May 23, 2007


Caption: In this poem, Whitman takes the long view.

The guiding thread through this week's Goat Rope is Walt Whitman's 1856 poem "Song of Prudence." There is also lots of stuff on current events. If this is your first visit, please click on the earlier entries.

To read the whole poem, distasteful section and all, click here.

The poem begins, in typical Walt fashion, with the poet strolling through Manhattan and musing on the human condition. Full disclosure: every time El Cabrero goes there, I try to do the same but with no poetic result so far.

The prudence he ponders is basically the question of how much of what we do really matters in the long run. The answer he comes up with is basically everything all the time and forever. Here's the opening:

Manhattan's streets I saunter'd pondering,
On Time, Space, Reality—on such as these, and abreast with them Prudence.

The last explanation always remains to be made about prudence,
Little and large alike drop quietly aside from the prudence that
suits immortality.

The soul is of itself,
All verges to it, all has reference to what ensues,
All that a person does, says, thinks, is of consequence,
Not a move can a man or woman make, that affects him or her in a day,
month, any part of the direct lifetime, or the hour of death,
But the same affects him or her onward afterward through the
indirect lifetime.

The indirect is just as much as the direct,
The spirit receives from the body just as much as it gives to the
body, if not more.

Then follows a Whitmanesque list (with some distasteful examples regarding onanism and veneral sores that I'll skip) and a statement that there is nothing a person does

But has results beyond death as really as before death.

In other words, we're playing a game with no end, one in which

Charity and personal force are the only investments worth any thing.

That can be today's take home message. Now on to the prose...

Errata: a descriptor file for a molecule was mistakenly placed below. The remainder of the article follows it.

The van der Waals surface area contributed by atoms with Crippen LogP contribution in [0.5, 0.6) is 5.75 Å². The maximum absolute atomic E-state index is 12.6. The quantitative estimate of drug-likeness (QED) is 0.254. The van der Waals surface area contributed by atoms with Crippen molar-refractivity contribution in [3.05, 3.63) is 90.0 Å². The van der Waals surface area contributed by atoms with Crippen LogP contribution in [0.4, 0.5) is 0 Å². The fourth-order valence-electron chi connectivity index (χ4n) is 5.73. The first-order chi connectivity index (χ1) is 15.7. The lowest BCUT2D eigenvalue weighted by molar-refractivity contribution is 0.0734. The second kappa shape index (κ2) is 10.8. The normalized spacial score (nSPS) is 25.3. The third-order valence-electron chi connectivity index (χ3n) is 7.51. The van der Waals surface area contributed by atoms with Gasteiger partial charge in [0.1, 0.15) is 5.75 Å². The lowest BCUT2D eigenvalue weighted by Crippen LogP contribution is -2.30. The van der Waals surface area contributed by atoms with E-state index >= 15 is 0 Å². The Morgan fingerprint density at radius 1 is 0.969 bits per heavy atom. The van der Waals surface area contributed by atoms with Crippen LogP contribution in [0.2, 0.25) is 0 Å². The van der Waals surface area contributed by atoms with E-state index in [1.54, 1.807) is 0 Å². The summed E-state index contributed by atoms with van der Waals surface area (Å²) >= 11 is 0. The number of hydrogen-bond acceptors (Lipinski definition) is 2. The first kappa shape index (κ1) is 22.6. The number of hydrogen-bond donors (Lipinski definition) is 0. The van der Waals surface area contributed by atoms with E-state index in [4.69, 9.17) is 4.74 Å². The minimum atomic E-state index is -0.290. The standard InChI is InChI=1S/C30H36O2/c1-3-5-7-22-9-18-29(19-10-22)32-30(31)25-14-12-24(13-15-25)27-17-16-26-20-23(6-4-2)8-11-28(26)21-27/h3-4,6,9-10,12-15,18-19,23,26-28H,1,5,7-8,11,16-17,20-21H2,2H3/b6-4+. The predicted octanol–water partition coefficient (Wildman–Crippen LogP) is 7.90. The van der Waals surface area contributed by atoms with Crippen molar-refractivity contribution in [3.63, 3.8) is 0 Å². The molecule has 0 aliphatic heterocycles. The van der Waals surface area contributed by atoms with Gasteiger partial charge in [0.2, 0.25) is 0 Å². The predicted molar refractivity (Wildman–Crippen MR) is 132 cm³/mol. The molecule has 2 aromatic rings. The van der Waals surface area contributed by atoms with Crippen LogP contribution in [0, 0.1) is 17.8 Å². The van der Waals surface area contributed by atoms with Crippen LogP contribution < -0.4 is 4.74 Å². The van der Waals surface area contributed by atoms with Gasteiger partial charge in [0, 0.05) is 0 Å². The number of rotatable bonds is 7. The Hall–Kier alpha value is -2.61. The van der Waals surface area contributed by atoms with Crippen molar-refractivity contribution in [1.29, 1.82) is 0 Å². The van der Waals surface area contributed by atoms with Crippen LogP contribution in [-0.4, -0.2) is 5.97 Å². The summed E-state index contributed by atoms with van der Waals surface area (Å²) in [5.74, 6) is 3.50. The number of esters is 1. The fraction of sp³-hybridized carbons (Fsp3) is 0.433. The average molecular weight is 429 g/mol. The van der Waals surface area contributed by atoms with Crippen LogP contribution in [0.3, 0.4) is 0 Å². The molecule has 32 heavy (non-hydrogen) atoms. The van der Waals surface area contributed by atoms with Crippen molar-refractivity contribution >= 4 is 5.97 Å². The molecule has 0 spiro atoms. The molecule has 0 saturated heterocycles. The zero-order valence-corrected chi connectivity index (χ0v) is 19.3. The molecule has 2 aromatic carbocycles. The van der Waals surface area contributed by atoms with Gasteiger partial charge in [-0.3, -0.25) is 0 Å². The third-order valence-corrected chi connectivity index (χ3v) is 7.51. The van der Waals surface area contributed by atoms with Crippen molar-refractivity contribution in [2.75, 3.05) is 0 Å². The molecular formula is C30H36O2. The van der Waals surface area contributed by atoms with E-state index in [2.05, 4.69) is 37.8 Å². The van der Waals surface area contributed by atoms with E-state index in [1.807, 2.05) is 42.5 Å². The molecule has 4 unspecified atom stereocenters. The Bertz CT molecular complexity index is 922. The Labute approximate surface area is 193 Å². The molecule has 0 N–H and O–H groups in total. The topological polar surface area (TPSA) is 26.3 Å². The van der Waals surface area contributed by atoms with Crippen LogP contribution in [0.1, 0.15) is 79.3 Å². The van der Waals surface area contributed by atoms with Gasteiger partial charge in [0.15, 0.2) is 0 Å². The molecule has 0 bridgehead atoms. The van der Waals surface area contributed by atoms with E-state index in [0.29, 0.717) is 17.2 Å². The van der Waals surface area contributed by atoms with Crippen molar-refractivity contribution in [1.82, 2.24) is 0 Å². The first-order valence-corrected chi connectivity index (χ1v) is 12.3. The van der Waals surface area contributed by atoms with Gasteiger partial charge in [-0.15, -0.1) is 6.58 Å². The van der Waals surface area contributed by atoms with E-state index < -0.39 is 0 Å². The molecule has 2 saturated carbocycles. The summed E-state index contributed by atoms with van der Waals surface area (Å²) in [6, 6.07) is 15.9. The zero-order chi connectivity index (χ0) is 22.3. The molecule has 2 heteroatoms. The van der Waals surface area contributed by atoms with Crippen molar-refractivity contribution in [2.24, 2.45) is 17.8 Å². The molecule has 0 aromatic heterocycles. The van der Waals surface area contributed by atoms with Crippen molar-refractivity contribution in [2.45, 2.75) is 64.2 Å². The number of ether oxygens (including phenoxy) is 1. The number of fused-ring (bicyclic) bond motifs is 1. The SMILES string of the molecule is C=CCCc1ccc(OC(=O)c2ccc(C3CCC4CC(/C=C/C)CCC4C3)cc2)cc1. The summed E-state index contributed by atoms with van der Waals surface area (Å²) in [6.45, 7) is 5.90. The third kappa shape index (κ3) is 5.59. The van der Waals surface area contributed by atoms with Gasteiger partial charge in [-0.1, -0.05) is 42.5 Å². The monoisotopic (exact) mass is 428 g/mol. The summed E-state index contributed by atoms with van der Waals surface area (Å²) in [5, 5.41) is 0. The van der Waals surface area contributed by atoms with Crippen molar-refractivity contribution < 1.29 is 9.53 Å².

E COLI CONSERVATIVES. If you feel like gambling these days, you don't need to visit a casino. Just buy some food for yourself or your pets. As you may have noticed, the whole food thing is becoming riskier and riskier for animals and people. There is plenty of blame to go around, from globalization to Congress to corporate greed, but Paul Krugman blames Milton Friedman.

To be more exact, the cult of the market god of which Friedman was a prophet downplayed the role of government to protect consumer safety and argued that in a free market businesses have an incentive to sell good products. As a result, our food safety now is about where it was before Teddy Roosevelt read Upton Sinclair's The Jungle:

The economic case for having the government enforce rules on food safety seems overwhelming. Consumers have no way of knowing whether the food they eat is contaminated, and in this case what you don’t know can hurt or even kill you. But there are some people who refuse to accept that case, because it’s ideologically inconvenient.

That’s why I blame the food safety crisis on Milton Friedman, who called for the abolition of both the food and the drug sides of the F.D.A. What would protect the public from dangerous or ineffective drugs? “It’s in the self-interest of pharmaceutical companies not to have these bad things,” he insisted in a 1999 interview. He would presumably have applied the same logic to food safety (as he did to airline safety): regardless of circumstances, you can always trust the private sector to police itself.

O.K., I’m not saying that Mr. Friedman directly caused tainted spinach and poisonous peanut butter. But he did help to make our food less safe, by legitimizing what the historian Rick Perlstein calls “E. coli conservatives”: ideologues who won’t accept even the most compelling case for government regulation.

Maybe Voltaire was right: "Let us cultivate our garden."


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